Poor parents—who are overrepresented in family court—frequently must turn to social support systems like welfare, unemployment benefits, Medicaid, and public housing that require involvement with a number of public agencies. Annette R. Appell, Protecting Children or Punishing Mothers: Gender, Race, and Class in the Child Protection System [An Essay], 48 S.C. L. Rev. 577, 584 (1997) (“In addition to receiving direct public benefits (like AFDC and Medicaid), poor families lead more public lives than their middle-class counterparts: rather than visiting private doctors, poor families are likely to attend public clinics and emergency rooms for routine medical care; rather than hiring contractors to fix their homes, poor families encounter public building inspectors; rather than using their cars to run errands, poor mothers use public transportation.”); Steinberg, supra note 43, at 987 (“Our clients spend their lives navigating one indifferent administrative bureaucracy after the next: the welfare office, the child welfare system, school bureaucracies, the housing authority, and Medicare systems.”).
 For a discussion of state-by-state breakdowns of when the right to counsel is triggered in family court, see supra notes 19-20 and 24-26 and accompanying text.
 See, e.g., Children’s Bureau, U.S. Dep’t of Health & Human Servs., The AFCARS Report: Preliminary FY 2014 Estimates as of July 2015 1 (2015), https://www.acf.hhs.gov/sites/default/files/cb/afcarsreport22.pdf [https://perma.cc/V3GD-J55X] (reporting that in 2014, 264,746 children entered foster care); Children’s Bureau, U.S. Dep’t of Health & Human Servs., Child Maltreatment 2014 ii (2016), http://www.acf.hhs.gov/sites/default/files/cb/cm2014.pdf [https://perma.cc/43VL-Y2EP] (reporting that the number of children who received an investigation or alternative response after a report in 2014 was over 3.2 million).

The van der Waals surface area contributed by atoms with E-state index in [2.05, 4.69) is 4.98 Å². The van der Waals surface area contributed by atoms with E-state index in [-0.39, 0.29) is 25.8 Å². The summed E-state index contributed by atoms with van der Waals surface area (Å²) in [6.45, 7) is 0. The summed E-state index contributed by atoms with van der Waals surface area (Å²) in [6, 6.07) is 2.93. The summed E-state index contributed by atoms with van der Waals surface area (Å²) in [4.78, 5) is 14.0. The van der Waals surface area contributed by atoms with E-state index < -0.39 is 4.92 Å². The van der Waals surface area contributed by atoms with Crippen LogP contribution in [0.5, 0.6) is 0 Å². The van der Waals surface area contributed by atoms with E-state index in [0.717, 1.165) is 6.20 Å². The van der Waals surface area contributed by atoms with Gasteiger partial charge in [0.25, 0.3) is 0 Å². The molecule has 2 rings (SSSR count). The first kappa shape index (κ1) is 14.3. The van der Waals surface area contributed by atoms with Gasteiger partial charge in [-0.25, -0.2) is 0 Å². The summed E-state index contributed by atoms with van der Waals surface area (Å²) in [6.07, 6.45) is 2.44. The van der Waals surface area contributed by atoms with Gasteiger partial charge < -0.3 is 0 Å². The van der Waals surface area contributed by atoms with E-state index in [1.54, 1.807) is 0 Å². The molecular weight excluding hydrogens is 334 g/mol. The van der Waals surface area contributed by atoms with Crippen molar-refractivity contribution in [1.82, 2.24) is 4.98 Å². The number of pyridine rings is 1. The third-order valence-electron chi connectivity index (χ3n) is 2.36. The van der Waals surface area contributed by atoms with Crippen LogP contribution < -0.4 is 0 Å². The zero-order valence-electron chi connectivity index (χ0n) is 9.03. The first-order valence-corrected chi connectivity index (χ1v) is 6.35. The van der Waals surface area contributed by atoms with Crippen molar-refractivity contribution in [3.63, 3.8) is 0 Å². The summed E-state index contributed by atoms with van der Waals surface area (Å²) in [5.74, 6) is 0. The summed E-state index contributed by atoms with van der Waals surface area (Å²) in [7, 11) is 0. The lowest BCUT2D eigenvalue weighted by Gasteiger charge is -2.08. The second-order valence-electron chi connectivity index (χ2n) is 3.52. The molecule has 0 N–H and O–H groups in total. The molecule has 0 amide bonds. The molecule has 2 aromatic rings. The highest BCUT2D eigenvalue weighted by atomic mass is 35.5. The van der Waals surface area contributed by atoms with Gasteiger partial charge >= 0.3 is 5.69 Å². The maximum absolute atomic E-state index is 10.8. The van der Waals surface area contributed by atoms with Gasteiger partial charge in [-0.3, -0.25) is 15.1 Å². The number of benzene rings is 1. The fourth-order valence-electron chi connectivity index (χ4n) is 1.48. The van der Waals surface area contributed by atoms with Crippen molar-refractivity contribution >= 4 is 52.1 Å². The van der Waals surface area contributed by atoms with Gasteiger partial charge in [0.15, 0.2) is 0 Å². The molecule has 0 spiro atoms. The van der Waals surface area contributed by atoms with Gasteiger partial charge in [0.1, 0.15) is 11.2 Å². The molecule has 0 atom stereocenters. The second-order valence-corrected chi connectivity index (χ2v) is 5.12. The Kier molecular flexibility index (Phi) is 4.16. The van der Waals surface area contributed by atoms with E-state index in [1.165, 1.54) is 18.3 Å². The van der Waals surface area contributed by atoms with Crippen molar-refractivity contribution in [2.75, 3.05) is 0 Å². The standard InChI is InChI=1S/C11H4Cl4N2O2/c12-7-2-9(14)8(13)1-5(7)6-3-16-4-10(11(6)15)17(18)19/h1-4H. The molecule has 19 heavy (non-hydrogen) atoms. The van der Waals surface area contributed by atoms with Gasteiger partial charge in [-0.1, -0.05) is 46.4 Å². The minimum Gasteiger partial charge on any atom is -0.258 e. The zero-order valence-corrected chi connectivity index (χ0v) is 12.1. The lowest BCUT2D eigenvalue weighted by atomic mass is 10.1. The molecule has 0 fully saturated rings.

See, e.g., The Detroit Center for Family Advocacy, Univ. Mich., http://detroit.umich.edu/centers-initiatives/highlights/promoting-safe-and-stable-families-detroit-center-for-family-advocacy/ [https://perma.cc/CBS6-N7SL] (last visited Nov. 29, 2016); Fam. Def. Ctr., http://www.familydefensecenter.net [https://perma.cc/NA4A-8QAN] (last visited Nov. 29, 2016).
 See Paul Chill, Burden of Proof Begone: The Pernicious Effect of Emergency Removal in Child Protective Proceedings, 41 Fam. Ct. Rev. 457, 460 (2003) (“Lawyers have long recognized the powerful influence that an initial removal exerts on subsequent child protective proceedings. Twenty years ago, an American Bar Association study reported that ‘experienced litigators’ in child protection cases found it difficult to get children returned home ‘once removed, whether the original removal was appropriate or not.’”).
 Vivek Sankaran, Using Preventive Legal Advocacy to Keep Children from Entering Foster Care, 40 Wm. Mitchell L. Rev. 1036, 1039-40, 1042 (2014).
 See generally id. at 1042 (“[B]y having complete loyalty to the client, [legal teams] may be better suited to persuade parents to access needed services like public benefits, counseling, or substance abuse treatment that will help prevent children from being removed from their homes.”).
 Chill, supra note 62, at 462 (“Many parents understandably become angry at and highly suspicious of caseworkers who remove their children for reasons that are not readily apparent to them—especially when, as is usually the case, the removal occurs without warning after parents have been speaking and/or working voluntarily with CPS for several days, weeks, or months.”).
 See, e.g., Finck, supra note 32, at 102-03 (describing family defense-oriented community engagement programs); Steinberg, supra note 43, at 999-1000.